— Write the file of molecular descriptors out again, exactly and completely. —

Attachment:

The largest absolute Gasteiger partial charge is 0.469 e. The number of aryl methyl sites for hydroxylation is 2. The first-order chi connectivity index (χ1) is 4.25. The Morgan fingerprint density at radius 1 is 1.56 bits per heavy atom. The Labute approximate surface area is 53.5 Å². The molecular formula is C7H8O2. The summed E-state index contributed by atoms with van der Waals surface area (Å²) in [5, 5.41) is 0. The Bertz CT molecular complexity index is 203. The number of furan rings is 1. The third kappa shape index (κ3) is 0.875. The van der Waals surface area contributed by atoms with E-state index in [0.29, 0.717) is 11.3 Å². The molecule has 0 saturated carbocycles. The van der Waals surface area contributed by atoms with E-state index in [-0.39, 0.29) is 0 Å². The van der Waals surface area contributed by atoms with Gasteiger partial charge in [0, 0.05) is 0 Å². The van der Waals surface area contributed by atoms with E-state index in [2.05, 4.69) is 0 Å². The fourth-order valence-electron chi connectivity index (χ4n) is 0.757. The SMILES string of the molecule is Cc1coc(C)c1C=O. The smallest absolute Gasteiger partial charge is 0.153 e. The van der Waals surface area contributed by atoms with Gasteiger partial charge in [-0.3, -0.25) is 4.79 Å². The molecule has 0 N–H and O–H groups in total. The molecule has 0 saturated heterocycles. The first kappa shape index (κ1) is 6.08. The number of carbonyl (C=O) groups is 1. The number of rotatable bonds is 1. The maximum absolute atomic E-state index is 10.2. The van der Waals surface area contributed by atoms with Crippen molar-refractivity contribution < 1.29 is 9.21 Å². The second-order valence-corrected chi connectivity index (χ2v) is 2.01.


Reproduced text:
The largest absolute Gasteiger partial charge is 0.469 e. The number of aryl methyl sites for hydroxylation is 2. The first-order chi connectivity index (χ1) is 4.25. The Morgan fingerprint density at radius 1 is 1.56 bits per heavy atom. The Labute approximate surface area is 53.5 Å². The molecular formula is C7H8O2. The summed E-state index contributed by atoms with van der Waals surface area (Å²) in [5, 5.41) is 0. The Bertz CT molecular complexity index is 203. The number of furan rings is 1. The third kappa shape index (κ3) is 0.875. The van der Waals surface area contributed by atoms with E-state index in [0.29, 0.717) is 11.3 Å². The molecule has 0 saturated carbocycles. The van der Waals surface area contributed by atoms with E-state index in [-0.39, 0.29) is 0 Å². The van der Waals surface area contributed by atoms with Gasteiger partial charge in [0, 0.05) is 0 Å². The van der Waals surface area contributed by atoms with E-state index in [2.05, 4.69) is 0 Å². The fourth-order valence-electron chi connectivity index (χ4n) is 0.757. The SMILES string of the molecule is Cc1coc(C)c1C=O. The smallest absolute Gasteiger partial charge is 0.153 e. The van der Waals surface area contributed by atoms with Gasteiger partial charge in [-0.3, -0.25) is 4.79 Å². The molecule has 0 N–H and O–H groups in total. The molecule has 0 saturated heterocycles. The first kappa shape index (κ1) is 6.08. The number of carbonyl (C=O) groups is 1. The number of rotatable bonds is 1. The maximum absolute atomic E-state index is 10.2. The van der Waals surface area contributed by atoms with Crippen molar-refractivity contribution < 1.29 is 9.21 Å². The second-order valence-corrected chi connectivity index (χ2v) is 2.01.